In my world after a long winter, we welcome spring
The second part of this post is a little bit different than anything I have ever written. It focuses on the experiences of being diagnosed with and living with cancer.
When the results of my biopsy came back as positive for cancer I felt certain that it must be a mistake. As a young child growing up not far from Buffalo New York we had people visiting us fairly often who were being treated at Roswell Cancer Clinic. When I was 18 my older brother who was just 8 years my senior died from cancer when I was 18. My cousin his age died from a different type of cancer some 15 or so years later. I have Uncles and Aunts who also had cancer. My mother, in fact, had 4 types of cancer when she died. About a year or so ago my brother-in-law was diagnosed with leukemia and about 6 months before I found out I had cancer my oldest brother was fighting the same cancer and was facing radiation since his cancer had gone beyond what they removed. Within a week of my news my other brother had the same diagnosis.
The fact that I truly had cancer was brought home when my surgery to remove it was scheduled. When the reality of cancer hit me I didn’t send for the undertaker but my plans for anything beyond surgery was limited. It was brought home to me that no matter how well I did today, tomorrow was no longer a guarantee. I stopped taking even mundane moments for granted. I began to see what a gift each day truly is. In a sense having cancer was a gift. It helped me see as clearly as I have ever seen the reasons to be thankful far outweigh the reasons to be unhappy or complain.
My surgery was set for January 12th.The days leading up to it including Christmas and New Years flew by no matter how much I wanted to slow them down especially the week before my surgery. A week before my surgery I had a cat scan and my doctor gave me the bad news that my cancer was more aggressive than they had thought, something to look forward to I thought. I was scheduled to be in the hospital for no longer than 24 hours including the 4-hour surgery.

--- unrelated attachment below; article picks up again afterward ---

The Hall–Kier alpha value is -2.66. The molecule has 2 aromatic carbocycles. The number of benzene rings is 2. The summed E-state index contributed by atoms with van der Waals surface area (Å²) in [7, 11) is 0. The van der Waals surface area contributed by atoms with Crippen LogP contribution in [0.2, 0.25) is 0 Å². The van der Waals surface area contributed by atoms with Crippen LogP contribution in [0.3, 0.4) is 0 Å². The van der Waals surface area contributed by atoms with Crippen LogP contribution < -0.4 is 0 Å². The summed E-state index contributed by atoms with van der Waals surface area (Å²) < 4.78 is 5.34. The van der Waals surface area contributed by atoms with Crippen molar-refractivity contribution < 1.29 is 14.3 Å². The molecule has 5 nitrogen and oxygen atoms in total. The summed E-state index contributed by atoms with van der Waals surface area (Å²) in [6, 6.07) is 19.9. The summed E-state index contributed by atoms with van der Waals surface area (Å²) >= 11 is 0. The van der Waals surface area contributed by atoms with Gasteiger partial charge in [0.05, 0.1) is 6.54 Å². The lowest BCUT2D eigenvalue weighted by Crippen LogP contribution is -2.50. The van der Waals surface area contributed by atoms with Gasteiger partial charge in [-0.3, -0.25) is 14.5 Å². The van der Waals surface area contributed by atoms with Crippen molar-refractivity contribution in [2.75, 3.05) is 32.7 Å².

At 5 AM I entered the hospital for what was to become the longest 5 days of my life. My surgery went well and I found myself with the best care by the best hospital staff that I could have asked for and it made my hospital stay easier.After my surgery complications developed and these fine folks went the extra mile to help me. For the next day and a half I was as sick as I have ever been. No matter how sick I was they helped me through each moment of sickness. I was told that for at least three of them they felt so badly for me that when they left the hospital they cried for me. I have never been so well cared for. Cancer gave me yet another gift, the gift of being cared for my selfless kindhearted people. It was a gift so rich that I did not fully understand the value of this gift until after I had gone home from the hospital.
For a day before my stay at the hospital and my last day I was not allowed solid foods and for 3 of those days I did not have any food at all. When I finally was allowed to eat solid food and drink coffee the food was phenomenal.I don’t believe the eggs had much seasoning and the potatoes needed salt but they tasted as good as any food that I have had. Cancer gave me the gift of appreciating even the simplest foods.
While in the hospital and especially the following three weeks I was helpless and had to have help with everything from toileting to going from one chair to another. I have never appreciated the kindness of others the way I do now. Cancer gave me the gift of seeing and appreciating the kindness of others.
My urologist told me that with the surgery that he felt certain that all of the cancer was removed. 3 weeks ago a blood test confirmed that and I was told that I am cured of cancer.Cancer has truly given me the gift of life.Because of cancer I no longer am concerned so much about the day to day things and the little problems of each day. Cancer has caused me to truly value life’s most precious gifts; love, kindness and caring, the richness and beauty of each day. I no longer look forward to the future for fine memories but collect them as I walk along.
When I was told I had cancer my fear was of what it would take from me, I had no idea of how much it would give to me. Life offers us gifts or a source of destruction. The choice is ours.